Ninth Circuit Upholds Decision to Bar Main Provisions of Arizona’s SB 1070

Diana Sen, HNBA National President
Phone:  646-320-8240


April 12, 2011

San Francisco, CA – The United States Court of Appeals for the Ninth Circuit affirmed a district court’s preliminary injunction preventing key sections of Senate Bill 1070 (SB 1070) from taking effect.  SB 1070 is Arizona’s controversial immigration enforcement law.  Signed into law by Governor Jan Brewer last year, SB 1070 was designed to deprive immigrants of their chance to achieve their American dream.  The Ninth Circuit stayed application of a segment of the law requiring law enforcement officers to ask anyone they stop to document their lawful status if the officer has “reasonable suspicion” that the individual does not have permission to live in the United States.

The Ninth Circuit’s ruling reiterates concerns, expressed by the Hispanic National Bar Association (HNBA) in its amicus brief, that SB 1070 raises grave constitutional issues, including racial profiling; freedom from unreasonable seizures; imposition of ex post facto laws; lack of due process; and federal preemption of state laws through the plenary power of Congress.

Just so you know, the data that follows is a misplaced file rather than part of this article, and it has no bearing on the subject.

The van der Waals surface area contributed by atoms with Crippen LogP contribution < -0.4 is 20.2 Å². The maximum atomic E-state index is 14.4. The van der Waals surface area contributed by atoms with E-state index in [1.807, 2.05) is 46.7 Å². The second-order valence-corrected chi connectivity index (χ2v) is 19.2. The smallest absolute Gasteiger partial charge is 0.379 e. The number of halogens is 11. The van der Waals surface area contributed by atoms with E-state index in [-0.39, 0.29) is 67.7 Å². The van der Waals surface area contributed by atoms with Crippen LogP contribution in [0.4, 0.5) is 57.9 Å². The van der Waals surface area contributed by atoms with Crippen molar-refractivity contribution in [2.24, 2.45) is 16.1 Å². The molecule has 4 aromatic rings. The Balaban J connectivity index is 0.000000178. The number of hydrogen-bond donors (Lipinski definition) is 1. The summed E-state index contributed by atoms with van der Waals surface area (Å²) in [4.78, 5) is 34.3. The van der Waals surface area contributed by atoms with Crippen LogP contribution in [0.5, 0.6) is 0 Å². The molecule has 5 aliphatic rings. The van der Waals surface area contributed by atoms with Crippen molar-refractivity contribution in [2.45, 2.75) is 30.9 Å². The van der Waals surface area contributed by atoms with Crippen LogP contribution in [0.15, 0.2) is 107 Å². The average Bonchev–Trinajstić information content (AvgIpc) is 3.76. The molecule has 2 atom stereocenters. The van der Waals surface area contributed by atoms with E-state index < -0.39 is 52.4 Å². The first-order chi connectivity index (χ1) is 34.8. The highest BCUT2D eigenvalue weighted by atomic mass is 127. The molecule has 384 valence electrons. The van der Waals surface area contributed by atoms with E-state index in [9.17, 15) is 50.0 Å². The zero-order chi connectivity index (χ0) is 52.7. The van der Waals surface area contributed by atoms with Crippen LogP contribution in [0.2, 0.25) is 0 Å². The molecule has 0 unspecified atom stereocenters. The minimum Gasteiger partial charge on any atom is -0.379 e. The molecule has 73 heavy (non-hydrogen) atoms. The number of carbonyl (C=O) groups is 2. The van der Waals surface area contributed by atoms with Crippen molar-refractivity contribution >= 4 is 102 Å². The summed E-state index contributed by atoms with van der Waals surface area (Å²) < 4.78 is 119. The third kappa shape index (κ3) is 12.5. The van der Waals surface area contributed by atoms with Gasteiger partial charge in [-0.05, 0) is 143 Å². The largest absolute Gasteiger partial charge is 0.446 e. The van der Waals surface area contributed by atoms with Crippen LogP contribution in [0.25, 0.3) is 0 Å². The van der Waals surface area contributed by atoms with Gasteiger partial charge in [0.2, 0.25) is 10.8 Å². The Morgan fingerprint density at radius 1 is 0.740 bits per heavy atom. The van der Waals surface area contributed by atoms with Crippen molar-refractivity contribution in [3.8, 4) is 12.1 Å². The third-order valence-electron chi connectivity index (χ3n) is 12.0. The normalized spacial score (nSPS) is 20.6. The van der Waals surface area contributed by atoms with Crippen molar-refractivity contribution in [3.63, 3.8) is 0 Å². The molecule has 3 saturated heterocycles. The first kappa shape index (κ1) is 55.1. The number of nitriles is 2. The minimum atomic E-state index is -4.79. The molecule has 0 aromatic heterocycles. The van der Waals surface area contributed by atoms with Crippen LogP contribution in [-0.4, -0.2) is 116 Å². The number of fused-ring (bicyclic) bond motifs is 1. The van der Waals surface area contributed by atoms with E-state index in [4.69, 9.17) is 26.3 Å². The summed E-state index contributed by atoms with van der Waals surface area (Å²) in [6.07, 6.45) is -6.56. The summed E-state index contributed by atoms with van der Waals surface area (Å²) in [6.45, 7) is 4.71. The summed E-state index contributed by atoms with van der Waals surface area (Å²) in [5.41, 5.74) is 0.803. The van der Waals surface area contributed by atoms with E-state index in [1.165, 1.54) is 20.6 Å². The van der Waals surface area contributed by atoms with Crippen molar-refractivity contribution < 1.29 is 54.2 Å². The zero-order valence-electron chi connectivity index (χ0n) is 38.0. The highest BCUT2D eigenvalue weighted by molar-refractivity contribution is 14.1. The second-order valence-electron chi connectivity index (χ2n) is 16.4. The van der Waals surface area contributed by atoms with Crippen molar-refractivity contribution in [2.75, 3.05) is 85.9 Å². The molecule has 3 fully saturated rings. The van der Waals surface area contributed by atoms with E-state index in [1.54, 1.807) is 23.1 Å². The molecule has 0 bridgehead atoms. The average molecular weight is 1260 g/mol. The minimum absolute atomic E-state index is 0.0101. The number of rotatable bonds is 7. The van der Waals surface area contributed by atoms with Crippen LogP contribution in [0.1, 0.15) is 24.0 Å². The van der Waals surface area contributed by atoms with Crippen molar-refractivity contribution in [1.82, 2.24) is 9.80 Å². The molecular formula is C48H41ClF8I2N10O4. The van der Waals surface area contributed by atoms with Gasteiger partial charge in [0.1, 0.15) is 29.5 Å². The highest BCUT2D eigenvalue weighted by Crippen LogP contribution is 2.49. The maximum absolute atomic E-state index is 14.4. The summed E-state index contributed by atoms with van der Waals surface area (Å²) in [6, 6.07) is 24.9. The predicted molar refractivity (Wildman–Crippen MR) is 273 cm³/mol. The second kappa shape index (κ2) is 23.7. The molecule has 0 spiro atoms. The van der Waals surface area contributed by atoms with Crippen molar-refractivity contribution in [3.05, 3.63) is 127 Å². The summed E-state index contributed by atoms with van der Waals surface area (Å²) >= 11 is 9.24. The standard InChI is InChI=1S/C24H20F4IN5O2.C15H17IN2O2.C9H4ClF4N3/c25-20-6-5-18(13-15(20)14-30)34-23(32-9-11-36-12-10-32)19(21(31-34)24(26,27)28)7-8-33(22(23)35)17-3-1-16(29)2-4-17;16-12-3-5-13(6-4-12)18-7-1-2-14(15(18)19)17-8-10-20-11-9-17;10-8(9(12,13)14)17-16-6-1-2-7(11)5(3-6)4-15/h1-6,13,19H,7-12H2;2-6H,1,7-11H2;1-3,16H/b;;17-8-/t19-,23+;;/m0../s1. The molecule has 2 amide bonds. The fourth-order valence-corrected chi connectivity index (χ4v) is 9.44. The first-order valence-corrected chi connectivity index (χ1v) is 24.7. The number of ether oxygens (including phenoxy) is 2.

“The HNBA praises the Ninth Circuit for upholding the injunction and maintaining that certain provisions of this law are unequivocally discriminatory and unconstitutional,” said HNBA President Diana Sen.  Sen vowed that “the HNBA will remain vigilant, fighting S.B. 1070-type legislation, as well as any attempt that seeks to enshrine racial intolerance into state or federal law.”  Sen explained that “our Country has before seen, been challenged by, and successfully fought back cyclical breakouts of xenophobia-inspired legislation.  The HNBA will remain vigilant in defeating these outbreaks while urging the federal government to show leadership by reforming our nation’s immigration laws responsibly.”